VATICAN CITY (CNS) — Continuing its reform and efforts to promote financial transparency, the Vatican bank published its annual report for the 2015 fiscal year.
The Institute for the Works of Religion, as the bank is formally known, released the report May 12 and presented the document during a round-table event with Vatican Radio and L’Osservatore Romano, the Vatican newspaper.
The bank’s net profit for 2015 was 16.1 million euros ($18.3 million) compared to 2014 net profits of 69.3 million euros ($75.5 million at last year’s exchange rate).
Gian Franco Mammi, director general of the bank, said that although the document reports a lower profit than the previous year, 2015 “has been compatibly profitable, considering the objective difficulties of the market, its volatility and the crises that have occurred, such as Greece.”
“We can say that, for our part, however, efficient and dignified work has been done,” he said. “This year’s profit is compatible with the economic and political scenario of the time, and also considering that we have just finished an important transition phase.”
In his introduction to the report, Msgr. Battista Ricca, prelate of the institute, stressed that “the IOR is not, and must not become, a for-profit institution, much less a simple money-making machine; it is, rather, a canonical foundation called to promote works of religion.”
“In that sense, just as our Holy Father is a servant of servants, so it is my sincere hope that our institute will continue to aspire to mirror in its work the notion of helping others do their good works in the world more effectively,” he wrote.
In a press release published May 12, the institute — also known by its Italian acronym IOR — highlighted the adoption of several regulatory frameworks that include anti-money laundering measures, “Know Your Customer” protocols and a remediation process to address “past tax uncertainties and the strengthening of IOR’s governance and control functions.”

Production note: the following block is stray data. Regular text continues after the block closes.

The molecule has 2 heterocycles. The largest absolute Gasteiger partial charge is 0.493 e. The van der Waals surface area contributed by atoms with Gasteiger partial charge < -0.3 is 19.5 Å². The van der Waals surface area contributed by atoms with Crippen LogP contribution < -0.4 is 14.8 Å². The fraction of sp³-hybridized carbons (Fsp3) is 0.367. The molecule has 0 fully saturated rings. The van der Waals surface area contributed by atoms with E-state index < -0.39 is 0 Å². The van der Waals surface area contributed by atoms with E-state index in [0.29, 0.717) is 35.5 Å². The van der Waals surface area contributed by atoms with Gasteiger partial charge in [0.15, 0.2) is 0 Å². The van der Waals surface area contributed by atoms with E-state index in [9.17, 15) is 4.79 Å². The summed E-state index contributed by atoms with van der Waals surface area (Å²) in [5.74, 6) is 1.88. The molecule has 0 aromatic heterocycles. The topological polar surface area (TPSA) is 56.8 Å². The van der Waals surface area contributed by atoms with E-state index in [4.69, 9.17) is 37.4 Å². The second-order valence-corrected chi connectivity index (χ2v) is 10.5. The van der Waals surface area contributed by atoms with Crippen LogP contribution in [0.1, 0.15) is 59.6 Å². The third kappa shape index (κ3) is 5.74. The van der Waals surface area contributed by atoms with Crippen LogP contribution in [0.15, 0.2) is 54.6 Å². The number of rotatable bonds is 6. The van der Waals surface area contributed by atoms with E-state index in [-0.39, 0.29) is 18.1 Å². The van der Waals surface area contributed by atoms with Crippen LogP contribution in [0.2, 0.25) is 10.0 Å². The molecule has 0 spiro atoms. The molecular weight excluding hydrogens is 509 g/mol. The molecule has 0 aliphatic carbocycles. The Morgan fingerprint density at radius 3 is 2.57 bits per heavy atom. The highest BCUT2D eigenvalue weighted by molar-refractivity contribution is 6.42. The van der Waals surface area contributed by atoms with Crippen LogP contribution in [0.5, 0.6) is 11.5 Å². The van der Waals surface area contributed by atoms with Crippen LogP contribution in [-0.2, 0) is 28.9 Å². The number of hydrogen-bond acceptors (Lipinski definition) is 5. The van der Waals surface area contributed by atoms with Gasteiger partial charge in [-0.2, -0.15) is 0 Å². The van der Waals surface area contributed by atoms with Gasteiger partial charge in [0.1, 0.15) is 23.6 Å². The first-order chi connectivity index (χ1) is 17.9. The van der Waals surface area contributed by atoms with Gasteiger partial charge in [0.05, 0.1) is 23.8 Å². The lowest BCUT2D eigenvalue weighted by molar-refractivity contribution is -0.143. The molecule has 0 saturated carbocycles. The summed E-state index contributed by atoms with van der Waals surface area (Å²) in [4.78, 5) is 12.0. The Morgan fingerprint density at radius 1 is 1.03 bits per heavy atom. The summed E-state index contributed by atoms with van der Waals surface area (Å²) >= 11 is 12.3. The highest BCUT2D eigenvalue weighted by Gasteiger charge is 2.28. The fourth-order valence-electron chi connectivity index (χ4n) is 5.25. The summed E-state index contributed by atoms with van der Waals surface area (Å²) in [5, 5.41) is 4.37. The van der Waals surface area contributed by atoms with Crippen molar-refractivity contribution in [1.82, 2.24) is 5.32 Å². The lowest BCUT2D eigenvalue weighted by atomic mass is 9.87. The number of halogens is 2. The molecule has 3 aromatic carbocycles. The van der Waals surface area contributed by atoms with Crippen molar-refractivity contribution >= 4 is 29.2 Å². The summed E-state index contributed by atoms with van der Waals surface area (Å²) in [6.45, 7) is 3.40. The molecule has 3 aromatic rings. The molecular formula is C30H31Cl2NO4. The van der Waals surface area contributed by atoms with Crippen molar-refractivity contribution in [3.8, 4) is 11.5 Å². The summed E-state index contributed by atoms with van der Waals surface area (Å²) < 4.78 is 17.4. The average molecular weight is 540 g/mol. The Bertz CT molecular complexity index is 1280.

The remediation process led to the closing of 4,935 accounts between June 2013 and December 2015, it said. “Procedures in place are diligently applied to all new customer and related activities,” the report stated.
As of Dec. 31, it said, the IOR had 14,801 clients with assets of 5.8 billion euros at the institute.
In a time of crisis CatholicPhilly.com keeps the information flowing
During the current coronavirus crisis, you can help CatholicPhilly.com deliver the kind of news people need to know about the Catholic Church, especially in the Philadelphia region, and the world in which we live ― every day.
Budgets are tight at this time, and CatholicPhilly's is no different than those of most families. We make sure your donation in any amount will go a long way toward continuing our mission to inform, form in the Catholic faith and inspire the thousands of readers who visit every month.
Here is how you can help:
- A $100 gift allows us to present award-winning photos of Catholic life in our neighborhoods.
- A $50 gift enables us to cover a news event in a local parish, school or Catholic institution.
- A $20 gift lets us obtain solid faith formation resources that can deepen your spirituality and knowledge of the faith.
- A small, automated monthly donation means you can support us continually and easily.
Won't you consider making a gift today?
Please join in the church's vital mission of communications by offering a gift in whatever amount that you can ― a single gift of $40, $50, $100, or more, or a monthly donation. Your gift will strengthen the fabric of our entire Catholic community.
Make your donation by credit card here:
Or make your donation by check:
222 N. 17th Street
Philadelphia, PA 19103